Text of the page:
Walker has laid out his agenda for the spring, which includes efforts to improve college affordability and access to job training programs. Republicans in the Legislature have an agenda that includes expanding programs to help those suffering from Alzheimer’s disease and dementia, along with tax changes related to the state’s managed forest program. When combined, those proposals carry price tags that could easily pass the $20 million mark.

Walker said his priority remains on education. “We can do the student loan, there’s probably a little room for some of the others, tweaking things here or there…but we want to keep it pretty conservative,” he said, also noting that he would like to start the next budget biennium with a good base.

The governor noted there are areas lawmakers can focus on to help find some savings, such as a plan mentioned in his State of the State address to move state employees to a self-insurance system. A report released in November said that could save the state $42 million a year, which Walker believes could be used to help boost public education funding and other priorities.

Gearing up for voter ID in Wisconsin, again

020116VoterIDcardsWith the first statewide election of the year just two weeks away, state officials are ramping up efforts to make sure the public is once again ready to comply with the state’s voter ID requirement.

The law passed by the legislature in 2011 was used in just a single spring primary, before a series of lawsuits put it on hold for much of the last four years. A court decision last spring cleared the way for it to finally take effect though, with the February 16 state Supreme Court primary the first time it will be back in place statewide.

Government Accountability Board director Kevin Kennedy says most voters should be fine when they show up at the polls, because “most people already have the identification that they need – a Wisconsin driver’s license, a state-issued ID from the Department of Transportation, a military ID and a passport are probably the most common forms of ID.”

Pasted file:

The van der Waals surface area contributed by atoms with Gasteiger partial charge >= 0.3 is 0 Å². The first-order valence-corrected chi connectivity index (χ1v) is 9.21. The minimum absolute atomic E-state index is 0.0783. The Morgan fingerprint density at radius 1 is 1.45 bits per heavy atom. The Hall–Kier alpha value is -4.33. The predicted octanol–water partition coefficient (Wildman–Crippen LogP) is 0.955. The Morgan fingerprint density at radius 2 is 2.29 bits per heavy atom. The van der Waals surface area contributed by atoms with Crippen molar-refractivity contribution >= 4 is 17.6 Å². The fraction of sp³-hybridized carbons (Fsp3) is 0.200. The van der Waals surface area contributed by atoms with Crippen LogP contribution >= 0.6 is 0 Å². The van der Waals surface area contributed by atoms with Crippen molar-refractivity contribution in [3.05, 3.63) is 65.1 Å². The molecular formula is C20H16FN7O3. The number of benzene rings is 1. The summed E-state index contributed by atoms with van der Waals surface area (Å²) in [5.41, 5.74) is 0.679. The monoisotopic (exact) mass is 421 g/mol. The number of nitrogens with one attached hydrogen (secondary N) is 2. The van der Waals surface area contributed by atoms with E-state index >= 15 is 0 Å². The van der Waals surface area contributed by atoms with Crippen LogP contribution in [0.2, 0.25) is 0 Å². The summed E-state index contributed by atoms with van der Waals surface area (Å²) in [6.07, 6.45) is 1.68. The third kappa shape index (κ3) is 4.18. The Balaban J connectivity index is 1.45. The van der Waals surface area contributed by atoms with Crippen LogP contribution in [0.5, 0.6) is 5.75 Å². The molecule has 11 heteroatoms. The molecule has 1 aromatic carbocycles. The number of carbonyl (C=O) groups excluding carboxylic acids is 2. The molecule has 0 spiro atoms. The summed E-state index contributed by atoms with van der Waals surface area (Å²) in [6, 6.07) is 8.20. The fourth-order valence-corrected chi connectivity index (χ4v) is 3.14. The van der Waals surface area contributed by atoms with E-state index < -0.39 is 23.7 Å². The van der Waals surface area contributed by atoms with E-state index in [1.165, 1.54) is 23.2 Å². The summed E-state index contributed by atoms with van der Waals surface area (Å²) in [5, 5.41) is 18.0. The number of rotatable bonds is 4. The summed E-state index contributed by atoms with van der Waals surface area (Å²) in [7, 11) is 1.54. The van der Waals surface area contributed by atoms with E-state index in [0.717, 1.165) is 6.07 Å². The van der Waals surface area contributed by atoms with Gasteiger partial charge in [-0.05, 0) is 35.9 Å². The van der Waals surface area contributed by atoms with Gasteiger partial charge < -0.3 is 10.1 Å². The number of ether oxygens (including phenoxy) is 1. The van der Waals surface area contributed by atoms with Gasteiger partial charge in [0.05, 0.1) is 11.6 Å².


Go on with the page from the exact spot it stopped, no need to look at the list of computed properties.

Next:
Some university and technical college ID cards may be acceptable as well, although you will also need documentation showing you are a currently enrolled student.

Those who lack the proper type of ID can also obtain a free card for voting purposes through the state Division of Motor Vehicles.

The GAB has set up a website where voters can go to find out more information about whether their ID is acceptable, along with how to obtain one that will work on election days.

Rodgers had knee surgery after playoff loss

Aaron Rodgers with tackle Bryan Bulaga

Aaron Rodgers with tackle Bryan Bulaga

Green Bay Packers quarterback Aaron Rodgers underwent knee surgery shortly after the playoff loss to the Arizona Cardinals.  An ESPN report said the injury is what prompted Rodgers to pull out of Sunday’s Pro Bowl game.

The report says the procedure was a “cleanup of an old injury.”  Rodgers confirmed the surgery to ESPN late Friday and told the outlet he is “doing well.”

Despite the surgery, Rodgers appeared on the team’s injury report only once this season and it was for an unspecified shoulder problem.

Rodgers did have reconstructive surgery on his left knee back in 2004 to repair a torn ACL.

Rodgers still rushed for 344 yards, but his passing production was down, throwing for the fewest yards (3,821) of his career.  His completion percentage of 60.7% was also his lowest.